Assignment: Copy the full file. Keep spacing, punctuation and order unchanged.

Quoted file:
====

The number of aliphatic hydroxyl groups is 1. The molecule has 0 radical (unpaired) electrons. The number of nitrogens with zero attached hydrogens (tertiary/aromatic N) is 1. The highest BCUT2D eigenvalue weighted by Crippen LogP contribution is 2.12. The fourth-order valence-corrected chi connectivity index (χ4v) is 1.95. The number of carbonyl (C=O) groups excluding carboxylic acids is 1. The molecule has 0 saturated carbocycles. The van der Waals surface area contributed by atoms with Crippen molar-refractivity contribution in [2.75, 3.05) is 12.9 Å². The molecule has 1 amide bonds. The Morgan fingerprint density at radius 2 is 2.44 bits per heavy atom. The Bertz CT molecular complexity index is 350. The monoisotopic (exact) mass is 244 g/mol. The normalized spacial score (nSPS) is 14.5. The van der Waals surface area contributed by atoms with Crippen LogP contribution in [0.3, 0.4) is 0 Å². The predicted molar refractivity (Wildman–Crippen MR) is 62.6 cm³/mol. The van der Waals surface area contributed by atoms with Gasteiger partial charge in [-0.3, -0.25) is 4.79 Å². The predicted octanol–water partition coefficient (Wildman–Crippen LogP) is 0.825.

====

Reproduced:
The number of aliphatic hydroxyl groups is 1. The molecule has 0 radical (unpaired) electrons. The number of nitrogens with zero attached hydrogens (tertiary/aromatic N) is 1. The highest BCUT2D eigenvalue weighted by Crippen LogP contribution is 2.12. The fourth-order valence-corrected chi connectivity index (χ4v) is 1.95. The number of carbonyl (C=O) groups excluding carboxylic acids is 1. The molecule has 0 saturated carbocycles. The van der Waals surface area contributed by atoms with Crippen molar-refractivity contribution in [2.75, 3.05) is 12.9 Å². The molecule has 1 amide bonds. The Morgan fingerprint density at radius 2 is 2.44 bits per heavy atom. The Bertz CT molecular complexity index is 350. The monoisotopic (exact) mass is 244 g/mol. The normalized spacial score (nSPS) is 14.5. The van der Waals surface area contributed by atoms with Crippen LogP contribution in [0.3, 0.4) is 0 Å². The predicted molar refractivity (Wildman–Crippen MR) is 62.6 cm³/mol. The van der Waals surface area contributed by atoms with Gasteiger partial charge in [-0.3, -0.25) is 4.79 Å². The predicted octanol–water partition coefficient (Wildman–Crippen LogP) is 0.825.